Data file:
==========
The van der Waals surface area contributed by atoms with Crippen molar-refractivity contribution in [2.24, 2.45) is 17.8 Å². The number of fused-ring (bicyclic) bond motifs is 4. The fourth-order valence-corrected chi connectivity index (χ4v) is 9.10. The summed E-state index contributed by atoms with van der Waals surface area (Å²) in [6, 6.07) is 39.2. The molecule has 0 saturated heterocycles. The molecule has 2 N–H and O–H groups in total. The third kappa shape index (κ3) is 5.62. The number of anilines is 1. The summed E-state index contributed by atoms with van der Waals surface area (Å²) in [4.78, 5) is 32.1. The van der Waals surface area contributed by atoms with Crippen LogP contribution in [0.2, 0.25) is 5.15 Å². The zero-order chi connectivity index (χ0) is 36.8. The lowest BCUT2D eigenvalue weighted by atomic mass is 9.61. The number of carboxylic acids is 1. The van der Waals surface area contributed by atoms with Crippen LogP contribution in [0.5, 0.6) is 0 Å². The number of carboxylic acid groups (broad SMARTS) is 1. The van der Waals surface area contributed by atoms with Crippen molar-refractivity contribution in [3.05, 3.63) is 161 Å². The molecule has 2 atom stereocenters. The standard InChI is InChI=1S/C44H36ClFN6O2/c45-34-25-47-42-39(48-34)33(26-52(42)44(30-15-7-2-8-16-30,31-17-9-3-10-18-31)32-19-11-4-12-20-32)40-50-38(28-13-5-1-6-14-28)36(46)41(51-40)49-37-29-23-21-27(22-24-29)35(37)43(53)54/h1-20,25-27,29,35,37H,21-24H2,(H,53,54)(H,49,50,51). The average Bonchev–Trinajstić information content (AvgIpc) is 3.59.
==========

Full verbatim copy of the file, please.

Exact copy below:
The van der Waals surface area contributed by atoms with Crippen molar-refractivity contribution in [2.24, 2.45) is 17.8 Å². The number of fused-ring (bicyclic) bond motifs is 4. The fourth-order valence-corrected chi connectivity index (χ4v) is 9.10. The summed E-state index contributed by atoms with van der Waals surface area (Å²) in [6, 6.07) is 39.2. The molecule has 0 saturated heterocycles. The molecule has 2 N–H and O–H groups in total. The third kappa shape index (κ3) is 5.62. The number of anilines is 1. The summed E-state index contributed by atoms with van der Waals surface area (Å²) in [4.78, 5) is 32.1. The van der Waals surface area contributed by atoms with Crippen LogP contribution in [0.2, 0.25) is 5.15 Å². The zero-order chi connectivity index (χ0) is 36.8. The lowest BCUT2D eigenvalue weighted by atomic mass is 9.61. The number of carboxylic acids is 1. The van der Waals surface area contributed by atoms with Crippen LogP contribution in [0.5, 0.6) is 0 Å². The number of carboxylic acid groups (broad SMARTS) is 1. The van der Waals surface area contributed by atoms with Crippen molar-refractivity contribution in [3.05, 3.63) is 161 Å². The molecule has 2 atom stereocenters. The standard InChI is InChI=1S/C44H36ClFN6O2/c45-34-25-47-42-39(48-34)33(26-52(42)44(30-15-7-2-8-16-30,31-17-9-3-10-18-31)32-19-11-4-12-20-32)40-50-38(28-13-5-1-6-14-28)36(46)41(51-40)49-37-29-23-21-27(22-24-29)35(37)43(53)54/h1-20,25-27,29,35,37H,21-24H2,(H,53,54)(H,49,50,51). The average Bonchev–Trinajstić information content (AvgIpc) is 3.59.